Minister of the Interior Aleš Hojs, accompanied by the delegation, participated at the informal videoconference of Home Affairs Ministers.
The first discussion revolved around the proposed Directive on the resilience of critical entities. The proposal aims to enhance the provision of services in EU Member States that are essential for the continuity of fundamental social and economic activities by way of increasing the resilience of critical entities providing such services. Under the proposed directive, each Member State is to adopt a national strategy to ensure resilience of critical entities and to carry out regular national risk assessments.
The proposal for a directive, which falls within the field of work of the Ministry of the Defence, provides a good basis for further discussions during the Slovenian Presidency when strengthening the resilience of the EU is to be one of the priorities on the agenda. According to Minister Aleš Hojs, “Slovenia supports the proposal for a revision of the Directive, which would expand the current scope to the cybersecurity as well.” “The COVID-19 pandemic has shown that our societies are vulnerable, therefore it is necessary to prioritise areas within the scope of the revised Directive. In addition, it is important to take into consideration Member States’ specificities.”
Enhancing cooperation on return and readmission was at the centre of the morning part of the session. In the discussion paper, the Portuguese Presidency stressed that the return of irregular migrants who are not entitled to reside in the EU is an essential part of the EU’s comprehensive efforts to manage migration, in particular to reduce irregular migration. Minister Aleš Hojs stressed that Slovenia, who is a consistent advocate of the need for a common EU approach in return, agrees with the Presidency’s approach to strengthen cooperation with the countries of North Africa, however based on a carrot and stick approach. Slovenia also supported the timely establishment of priority lists of countries. “Keeping in mind that the negotiations on the comprehensive migration policy are a lengthy process, we should make some progress in the field of return as soon as possible.” Based on the Commissions’ analysis, around 500 000 return decisions have been issued in the EU during the last year, out of which only 154 000 persons have been returned, which in Slovenia’s view points to the fact that existing return policy is ineffective.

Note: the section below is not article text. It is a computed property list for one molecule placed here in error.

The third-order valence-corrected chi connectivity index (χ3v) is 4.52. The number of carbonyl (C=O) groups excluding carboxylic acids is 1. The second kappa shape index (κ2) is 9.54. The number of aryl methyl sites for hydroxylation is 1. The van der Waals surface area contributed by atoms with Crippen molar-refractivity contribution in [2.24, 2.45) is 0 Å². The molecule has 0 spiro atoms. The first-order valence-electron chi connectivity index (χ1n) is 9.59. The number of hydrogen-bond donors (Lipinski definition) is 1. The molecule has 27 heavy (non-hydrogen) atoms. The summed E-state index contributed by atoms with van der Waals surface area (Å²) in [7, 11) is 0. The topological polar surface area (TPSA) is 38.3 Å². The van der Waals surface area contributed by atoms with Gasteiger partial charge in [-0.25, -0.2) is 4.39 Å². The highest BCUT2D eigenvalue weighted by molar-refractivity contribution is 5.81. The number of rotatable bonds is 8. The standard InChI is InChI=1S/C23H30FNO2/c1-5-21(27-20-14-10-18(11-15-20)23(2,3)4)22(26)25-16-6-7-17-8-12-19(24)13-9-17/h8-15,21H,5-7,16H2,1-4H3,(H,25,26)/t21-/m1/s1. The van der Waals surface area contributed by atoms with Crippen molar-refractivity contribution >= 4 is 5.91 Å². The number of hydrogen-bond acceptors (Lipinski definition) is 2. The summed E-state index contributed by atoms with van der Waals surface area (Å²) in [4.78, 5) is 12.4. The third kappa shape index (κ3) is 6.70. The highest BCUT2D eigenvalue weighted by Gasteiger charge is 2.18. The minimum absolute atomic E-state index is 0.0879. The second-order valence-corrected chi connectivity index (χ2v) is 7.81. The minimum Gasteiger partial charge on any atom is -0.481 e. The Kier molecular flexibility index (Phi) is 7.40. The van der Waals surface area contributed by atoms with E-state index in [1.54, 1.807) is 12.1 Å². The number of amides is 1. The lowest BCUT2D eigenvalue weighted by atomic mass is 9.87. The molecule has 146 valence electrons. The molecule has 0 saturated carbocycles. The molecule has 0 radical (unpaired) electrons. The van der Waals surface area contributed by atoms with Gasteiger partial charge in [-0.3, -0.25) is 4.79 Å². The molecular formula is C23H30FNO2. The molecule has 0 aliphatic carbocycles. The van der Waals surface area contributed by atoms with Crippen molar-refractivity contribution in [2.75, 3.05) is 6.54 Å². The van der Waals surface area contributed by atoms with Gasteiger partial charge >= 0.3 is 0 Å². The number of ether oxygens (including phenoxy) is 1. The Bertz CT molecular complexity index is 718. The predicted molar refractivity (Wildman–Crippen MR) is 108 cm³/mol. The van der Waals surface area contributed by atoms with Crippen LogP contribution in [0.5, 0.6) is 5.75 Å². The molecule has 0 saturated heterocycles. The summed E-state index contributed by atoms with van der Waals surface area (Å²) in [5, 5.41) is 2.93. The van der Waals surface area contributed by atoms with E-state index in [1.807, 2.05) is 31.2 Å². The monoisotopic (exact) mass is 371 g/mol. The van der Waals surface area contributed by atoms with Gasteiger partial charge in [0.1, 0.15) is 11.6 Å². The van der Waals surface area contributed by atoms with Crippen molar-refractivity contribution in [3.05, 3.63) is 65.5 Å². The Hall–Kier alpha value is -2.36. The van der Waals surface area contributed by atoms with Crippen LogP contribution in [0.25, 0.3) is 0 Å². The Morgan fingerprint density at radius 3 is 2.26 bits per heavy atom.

In February 2021, the European Commission presented its factual assessment on readmission cooperation with partner countries in 2019 with respect to which Slovenia provided some recommendations. Among other things, clear criteria for qualitative assessment of cooperation with each country are important for Slovenia. The Minister noted: “A situation in which we are unable to return 600 persons to Morocco and Algeria because the authorities there are uncooperative in terms of identification and issuance of return documents may be insignificant for overall statistics, but it is a huge problem for Slovenia.”
The afternoon session was attended by the State Secretary, Dr Božo Predalič. The participants exchanged views on enhancing justice and home affairs cooperation between the EU and North African countries. State Secretary Predalič confirmed Slovenia’s support for the launching of a dialogue with the Southern neighbourhood: “We advocate for mutually beneficial partnerships, comprising of rights and obligations at both ends. At the same time, we should not duplicate existing initiatives, but rather ensure synergies between them.” “One way of responding to illegal migration and the proliferation of crime in North Africa and, consequently, their impact on the EU is to establish closer police cooperation with those countries,” noted Predalič and added that “the dialogue should be complemented by the conclusion of cooperation agreements between Europol and other agencies with North African countries as soon as possible.”
The Portuguese Presidency briefly presented the progress made in the negotiations on the Pact on Migration and Asylum. The Presidency and the European Commission provided information on the Schengen evaluation of Croatia, the European Commission provided information on the crossing of the borders between the COVID-19 pandemic, while Lithuania reported on proceedings against judges and prosecutors.